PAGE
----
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Strokkur geyser eruption, close-up view.jpg

A geyser (/ˈɡzər/, also /ˈɡzə/) is a spring characterized by intermittent discharge of water ejected turbulently and accompanied by steam. As a fairly rare phenomenon, the formation of geysers is due to particular hydrogeological conditions that exist only in a few places on Earth. Generally all geyser field sites are located near active volcanic areas, and the geyser effect is due to the proximity of magma. Generally, surface water works its way down to an average depth of around 2,000 metres (6,600 ft) where it contacts hot rocks. The resultant boiling of the pressurized water results in the geyser effect of hot water and steam spraying out of the geyser's surface vent (a hydrothermal explosion).

A geyser's eruptive activity may change or cease due to ongoing mineral deposition within the geyser plumbing, exchange of functions with nearby hot springs, earthquake influences, and human intervention. Like many other natural phenomena, geysers are not unique to planet Earth. Jet-like eruptions, often referred to as cryogeysers, have been observed on several of the moons of the outer solar system. Due to the low ambient pressures, these eruptions consist of vapor without liquid; they are made more easily visible by particles of dust and ice carried aloft by the gas. Water vapor jets have been observed near the south pole of Saturn's moon Enceladus, while nitrogen eruptions have been observed on Neptune's moon Triton. There are also signs of carbon dioxide eruptions from the southern polar ice cap of Mars. In the latter two cases, instead of being driven by geothermal energy, the eruptions seem to rely on solar heating via a solid-state greenhouse effect. Read more...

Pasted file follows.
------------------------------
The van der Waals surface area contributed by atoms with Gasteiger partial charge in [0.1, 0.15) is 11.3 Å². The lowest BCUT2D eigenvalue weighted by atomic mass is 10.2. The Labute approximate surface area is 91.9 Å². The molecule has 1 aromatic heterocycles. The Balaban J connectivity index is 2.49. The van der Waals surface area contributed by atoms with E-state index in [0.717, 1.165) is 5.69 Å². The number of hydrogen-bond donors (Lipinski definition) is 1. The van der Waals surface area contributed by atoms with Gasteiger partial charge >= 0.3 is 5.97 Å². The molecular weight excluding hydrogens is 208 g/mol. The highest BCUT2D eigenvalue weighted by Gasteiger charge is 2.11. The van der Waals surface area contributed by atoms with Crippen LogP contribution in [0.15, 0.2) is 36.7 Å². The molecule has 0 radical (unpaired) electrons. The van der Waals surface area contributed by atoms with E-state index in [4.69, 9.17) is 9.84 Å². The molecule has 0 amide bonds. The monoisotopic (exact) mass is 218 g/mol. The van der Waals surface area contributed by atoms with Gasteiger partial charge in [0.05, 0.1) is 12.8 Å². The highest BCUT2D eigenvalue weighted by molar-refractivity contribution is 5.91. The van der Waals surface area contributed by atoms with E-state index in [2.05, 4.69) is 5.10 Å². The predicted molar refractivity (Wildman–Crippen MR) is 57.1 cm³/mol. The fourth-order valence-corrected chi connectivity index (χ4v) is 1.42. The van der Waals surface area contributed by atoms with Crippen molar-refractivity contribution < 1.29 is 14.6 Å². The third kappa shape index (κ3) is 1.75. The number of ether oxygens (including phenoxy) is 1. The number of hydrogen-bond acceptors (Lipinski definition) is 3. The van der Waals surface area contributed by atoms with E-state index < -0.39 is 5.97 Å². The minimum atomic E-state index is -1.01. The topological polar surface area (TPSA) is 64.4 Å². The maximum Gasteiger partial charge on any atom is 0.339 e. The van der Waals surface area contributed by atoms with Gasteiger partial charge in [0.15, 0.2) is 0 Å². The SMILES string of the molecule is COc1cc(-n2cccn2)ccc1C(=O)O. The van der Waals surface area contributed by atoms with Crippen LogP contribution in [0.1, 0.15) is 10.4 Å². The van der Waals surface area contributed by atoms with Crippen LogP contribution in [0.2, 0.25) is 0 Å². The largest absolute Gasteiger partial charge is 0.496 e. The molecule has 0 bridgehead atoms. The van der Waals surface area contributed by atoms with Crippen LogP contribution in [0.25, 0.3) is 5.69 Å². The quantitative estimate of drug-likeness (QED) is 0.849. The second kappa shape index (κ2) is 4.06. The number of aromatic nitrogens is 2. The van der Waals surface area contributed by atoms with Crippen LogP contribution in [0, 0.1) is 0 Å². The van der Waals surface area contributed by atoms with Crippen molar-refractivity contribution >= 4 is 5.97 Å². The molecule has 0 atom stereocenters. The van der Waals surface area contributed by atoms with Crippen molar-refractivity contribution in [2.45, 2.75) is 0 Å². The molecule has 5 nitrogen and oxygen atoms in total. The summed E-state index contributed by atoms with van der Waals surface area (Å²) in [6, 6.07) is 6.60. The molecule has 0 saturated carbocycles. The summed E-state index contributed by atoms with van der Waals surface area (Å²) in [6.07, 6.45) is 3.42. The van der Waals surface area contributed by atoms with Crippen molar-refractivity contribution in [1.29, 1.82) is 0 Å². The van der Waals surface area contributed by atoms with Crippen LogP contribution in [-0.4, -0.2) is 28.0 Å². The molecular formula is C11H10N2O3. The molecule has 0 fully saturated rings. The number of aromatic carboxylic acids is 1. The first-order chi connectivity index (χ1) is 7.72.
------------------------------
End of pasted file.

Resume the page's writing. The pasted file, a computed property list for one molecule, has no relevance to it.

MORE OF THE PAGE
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Pterosaur portrayed as spawn of Satan
Pterosaur portrayed as spawn of Satan

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Winter trees covered in snow
Credit: Richard Fabi